The original mod (which you can still download on moddb) was a concept that resonated closely with the ideas and philosophies that had been floating around my head for some time; It was all about telling a story through exploring the environment, and making that a gameplay experience in its own right. The mod had some great qualities; it had a fantastic soundtrack and some brilliantly read voice-overs, but it was really lacking in one area that I felt was the most vital of all – the environment art.

I realised that this was the perfect side-project for me; with an overhaul of the visuals and some polish to the design it could be something really special, and it would also allow me to experiment with all of the ideas I’d had stewing in my head. So I emailed Dan Pinchbeck, the original creator of the mod, about doing a remake and he was extremely supportive, giving me all of the materials I needed to get started and even offering on-going feedback if I needed it. At this point, for the first time in months, I actually felt excited about working on a new project!

I kept working for a while longer to save enough money for a year out, estimating it would be no more than 6-8 months to finish Dear Esther, and giving me plenty of time to look for another job after it was finished, and in June 2009 I said farewell to Dice and headed back to the UK, excited to start my year out and my new side-project.

Year One – Room to Breathe

The first year of development was probably one of the best. As soon as I was settled back in the UK I started work on Dear Esther straight away, and for the first time in ages I was enjoying just creating and experimenting without any restraint, bringing all of these ideas I’d had to life.

One thing I decided from the get-go was that I wanted the development process as open as possible and started by posting regular updates on my blog and Moddb. I felt that by sharing my progress openly, I would be better able to connect to the modding community, and allow them to become more involved with the projects development early on. I could give an insight into how I worked, and in turn the community could leave feedback on any issues or problems they saw along the way. Things were a little quiet at first, but luckily I managed to pick up a few stragglers from the original mod, and the community began to grow from there.

The first 6 months were spent mostly testing ideas, finding an art style which worked within the context of the game as well the technical limitations of the Source Engine, and also building a set of base art assets that would be used to start building the environments, and by November 2009 I’d built the first level.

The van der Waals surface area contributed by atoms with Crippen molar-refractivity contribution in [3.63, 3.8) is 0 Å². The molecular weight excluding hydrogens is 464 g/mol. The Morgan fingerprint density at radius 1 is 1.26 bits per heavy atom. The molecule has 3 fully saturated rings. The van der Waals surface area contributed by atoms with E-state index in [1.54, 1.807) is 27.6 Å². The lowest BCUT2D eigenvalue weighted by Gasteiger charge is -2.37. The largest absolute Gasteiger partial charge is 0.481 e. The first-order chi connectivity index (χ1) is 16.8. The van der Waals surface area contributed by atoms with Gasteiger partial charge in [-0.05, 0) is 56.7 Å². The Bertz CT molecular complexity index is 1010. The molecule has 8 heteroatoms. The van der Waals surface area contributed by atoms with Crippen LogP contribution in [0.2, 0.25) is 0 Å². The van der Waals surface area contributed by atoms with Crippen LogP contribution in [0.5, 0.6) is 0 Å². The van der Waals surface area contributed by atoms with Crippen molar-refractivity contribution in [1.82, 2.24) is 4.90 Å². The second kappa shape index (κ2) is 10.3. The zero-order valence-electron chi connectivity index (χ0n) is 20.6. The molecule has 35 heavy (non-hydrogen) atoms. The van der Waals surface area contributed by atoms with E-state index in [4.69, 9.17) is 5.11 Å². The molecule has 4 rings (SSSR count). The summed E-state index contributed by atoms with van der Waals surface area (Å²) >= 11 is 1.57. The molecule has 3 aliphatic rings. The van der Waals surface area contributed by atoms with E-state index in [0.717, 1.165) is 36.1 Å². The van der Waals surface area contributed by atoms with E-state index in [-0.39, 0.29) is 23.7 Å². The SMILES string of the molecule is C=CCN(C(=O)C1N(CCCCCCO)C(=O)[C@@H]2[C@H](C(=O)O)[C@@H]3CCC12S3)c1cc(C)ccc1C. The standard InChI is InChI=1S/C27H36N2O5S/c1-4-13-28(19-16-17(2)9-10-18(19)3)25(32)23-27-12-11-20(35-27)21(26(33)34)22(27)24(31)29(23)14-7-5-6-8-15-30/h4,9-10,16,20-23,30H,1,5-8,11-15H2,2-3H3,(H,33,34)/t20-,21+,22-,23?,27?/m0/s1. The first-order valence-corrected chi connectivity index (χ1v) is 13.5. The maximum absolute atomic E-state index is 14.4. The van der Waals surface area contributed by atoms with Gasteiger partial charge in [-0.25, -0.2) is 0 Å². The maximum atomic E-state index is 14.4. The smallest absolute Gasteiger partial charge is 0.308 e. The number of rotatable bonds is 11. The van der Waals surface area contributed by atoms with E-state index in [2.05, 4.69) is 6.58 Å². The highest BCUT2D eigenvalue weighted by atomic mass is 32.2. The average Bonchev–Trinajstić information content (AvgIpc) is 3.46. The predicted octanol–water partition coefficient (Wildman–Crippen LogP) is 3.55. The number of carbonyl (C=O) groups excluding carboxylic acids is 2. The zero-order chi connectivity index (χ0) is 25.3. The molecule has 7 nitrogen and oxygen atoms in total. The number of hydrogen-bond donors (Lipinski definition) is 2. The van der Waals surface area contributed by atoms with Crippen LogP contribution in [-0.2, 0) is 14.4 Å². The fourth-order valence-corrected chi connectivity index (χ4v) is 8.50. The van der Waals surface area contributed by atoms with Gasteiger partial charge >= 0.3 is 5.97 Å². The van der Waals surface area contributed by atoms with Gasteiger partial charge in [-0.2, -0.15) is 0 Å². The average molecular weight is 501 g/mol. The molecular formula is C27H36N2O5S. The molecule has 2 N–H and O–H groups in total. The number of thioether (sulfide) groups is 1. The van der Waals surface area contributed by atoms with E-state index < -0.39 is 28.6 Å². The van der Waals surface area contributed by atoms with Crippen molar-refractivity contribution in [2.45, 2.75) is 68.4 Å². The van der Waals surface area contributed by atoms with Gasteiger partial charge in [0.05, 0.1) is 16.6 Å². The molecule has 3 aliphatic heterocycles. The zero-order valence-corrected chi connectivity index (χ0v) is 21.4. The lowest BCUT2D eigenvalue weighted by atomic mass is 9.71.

At this point I was really happy with how it was shaping up but I was having serious doubts about finishing the project within a year. I actually considered abandoning it at this point and just lobbing what I’d done into my portfolio so that I could give myself time to look for another job. However, after posting up screenshots of my progress online, the feedback from the community just exploded. Suddenly, people were coming out of the woodwork, posting comments and emailing me saying how excited they were for the project, views on my site jumped massively and it all came to a head when I received an email from Valve, inviting me over to Seattle for a ‘friendly chat’. It was a little ominous, but upon arriving I discovered, amazingly, that they’d actually been following the development of Dear Esther for some time and had also been receiving a lot of email about it which is what had prompted the invitation. Just before my visit was over I was offered a job and I was really taken aback; I never really believed I was good enough to work at Valve, not even close, and all of a sudden there I was. It all happened so fast and I was a little overwhelmed at the time, and so I asked them if I could take some time to think about it.

On the flight home it began to dawn on me that there was something really special about this project, in a short time it had managed to rally together a large community of really passionate people and caught the attention of a company I had long since admired. As tempting as it was to take the job, I found my curiosity to see what the project could grow into was much stronger. I’d never felt as passionate about a project than I did at this point it time, and I was determined to finish it, no matter what.